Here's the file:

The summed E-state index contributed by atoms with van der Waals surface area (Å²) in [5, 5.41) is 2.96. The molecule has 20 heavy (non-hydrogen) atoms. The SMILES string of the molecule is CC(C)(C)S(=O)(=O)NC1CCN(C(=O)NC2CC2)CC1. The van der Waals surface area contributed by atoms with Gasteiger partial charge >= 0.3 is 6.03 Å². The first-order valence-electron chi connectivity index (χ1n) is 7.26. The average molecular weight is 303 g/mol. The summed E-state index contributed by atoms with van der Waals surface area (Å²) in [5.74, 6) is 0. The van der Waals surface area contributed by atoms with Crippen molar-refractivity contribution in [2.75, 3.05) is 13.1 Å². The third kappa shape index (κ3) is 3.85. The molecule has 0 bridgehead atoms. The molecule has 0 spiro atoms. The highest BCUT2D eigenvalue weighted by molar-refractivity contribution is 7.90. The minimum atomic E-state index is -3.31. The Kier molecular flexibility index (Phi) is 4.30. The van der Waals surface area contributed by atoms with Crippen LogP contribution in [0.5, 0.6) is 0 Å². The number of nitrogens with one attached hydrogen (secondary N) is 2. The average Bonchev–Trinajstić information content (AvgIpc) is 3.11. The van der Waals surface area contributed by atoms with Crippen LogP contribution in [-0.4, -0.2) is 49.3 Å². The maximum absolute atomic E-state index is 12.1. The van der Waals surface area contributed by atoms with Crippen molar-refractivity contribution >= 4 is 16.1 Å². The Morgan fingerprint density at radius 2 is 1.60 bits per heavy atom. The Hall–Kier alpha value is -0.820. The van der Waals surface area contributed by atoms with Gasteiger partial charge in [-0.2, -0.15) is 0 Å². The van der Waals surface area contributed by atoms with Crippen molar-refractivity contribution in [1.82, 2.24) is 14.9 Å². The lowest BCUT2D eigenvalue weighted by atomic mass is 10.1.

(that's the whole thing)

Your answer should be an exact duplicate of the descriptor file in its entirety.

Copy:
The summed E-state index contributed by atoms with van der Waals surface area (Å²) in [5, 5.41) is 2.96. The molecule has 20 heavy (non-hydrogen) atoms. The SMILES string of the molecule is CC(C)(C)S(=O)(=O)NC1CCN(C(=O)NC2CC2)CC1. The van der Waals surface area contributed by atoms with Gasteiger partial charge >= 0.3 is 6.03 Å². The first-order valence-electron chi connectivity index (χ1n) is 7.26. The average molecular weight is 303 g/mol. The summed E-state index contributed by atoms with van der Waals surface area (Å²) in [5.74, 6) is 0. The van der Waals surface area contributed by atoms with Crippen molar-refractivity contribution in [2.75, 3.05) is 13.1 Å². The third kappa shape index (κ3) is 3.85. The molecule has 0 bridgehead atoms. The molecule has 0 spiro atoms. The highest BCUT2D eigenvalue weighted by molar-refractivity contribution is 7.90. The minimum atomic E-state index is -3.31. The Kier molecular flexibility index (Phi) is 4.30. The van der Waals surface area contributed by atoms with Crippen LogP contribution in [0.5, 0.6) is 0 Å². The number of nitrogens with one attached hydrogen (secondary N) is 2. The average Bonchev–Trinajstić information content (AvgIpc) is 3.11. The van der Waals surface area contributed by atoms with Crippen LogP contribution in [-0.4, -0.2) is 49.3 Å². The maximum absolute atomic E-state index is 12.1. The van der Waals surface area contributed by atoms with Crippen molar-refractivity contribution >= 4 is 16.1 Å². The Morgan fingerprint density at radius 2 is 1.60 bits per heavy atom. The Hall–Kier alpha value is -0.820. The van der Waals surface area contributed by atoms with Gasteiger partial charge in [-0.2, -0.15) is 0 Å². The van der Waals surface area contributed by atoms with Crippen molar-refractivity contribution in [1.82, 2.24) is 14.9 Å². The lowest BCUT2D eigenvalue weighted by atomic mass is 10.1.